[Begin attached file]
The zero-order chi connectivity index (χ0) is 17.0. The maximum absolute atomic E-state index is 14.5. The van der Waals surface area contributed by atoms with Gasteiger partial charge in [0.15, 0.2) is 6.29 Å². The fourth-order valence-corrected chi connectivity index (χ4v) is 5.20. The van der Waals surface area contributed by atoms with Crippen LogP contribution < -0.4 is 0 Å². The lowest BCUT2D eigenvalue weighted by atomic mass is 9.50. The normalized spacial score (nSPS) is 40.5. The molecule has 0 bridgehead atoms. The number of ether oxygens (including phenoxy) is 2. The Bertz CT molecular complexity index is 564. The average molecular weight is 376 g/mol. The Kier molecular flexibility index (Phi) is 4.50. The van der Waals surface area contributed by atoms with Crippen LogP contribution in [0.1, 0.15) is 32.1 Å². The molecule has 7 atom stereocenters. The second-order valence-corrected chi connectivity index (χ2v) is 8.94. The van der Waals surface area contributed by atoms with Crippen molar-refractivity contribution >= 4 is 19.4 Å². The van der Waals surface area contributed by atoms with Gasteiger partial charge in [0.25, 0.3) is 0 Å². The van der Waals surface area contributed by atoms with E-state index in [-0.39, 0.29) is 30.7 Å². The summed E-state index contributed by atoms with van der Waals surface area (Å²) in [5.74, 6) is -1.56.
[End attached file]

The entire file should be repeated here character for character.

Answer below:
The zero-order chi connectivity index (χ0) is 17.0. The maximum absolute atomic E-state index is 14.5. The van der Waals surface area contributed by atoms with Gasteiger partial charge in [0.15, 0.2) is 6.29 Å². The fourth-order valence-corrected chi connectivity index (χ4v) is 5.20. The van der Waals surface area contributed by atoms with Crippen LogP contribution < -0.4 is 0 Å². The lowest BCUT2D eigenvalue weighted by atomic mass is 9.50. The normalized spacial score (nSPS) is 40.5. The molecule has 0 bridgehead atoms. The number of ether oxygens (including phenoxy) is 2. The Bertz CT molecular complexity index is 564. The average molecular weight is 376 g/mol. The Kier molecular flexibility index (Phi) is 4.50. The van der Waals surface area contributed by atoms with Crippen LogP contribution in [0.1, 0.15) is 32.1 Å². The molecule has 7 atom stereocenters. The second-order valence-corrected chi connectivity index (χ2v) is 8.94. The van der Waals surface area contributed by atoms with Crippen molar-refractivity contribution >= 4 is 19.4 Å². The van der Waals surface area contributed by atoms with Gasteiger partial charge in [0.25, 0.3) is 0 Å². The van der Waals surface area contributed by atoms with E-state index in [-0.39, 0.29) is 30.7 Å². The summed E-state index contributed by atoms with van der Waals surface area (Å²) in [5.74, 6) is -1.56.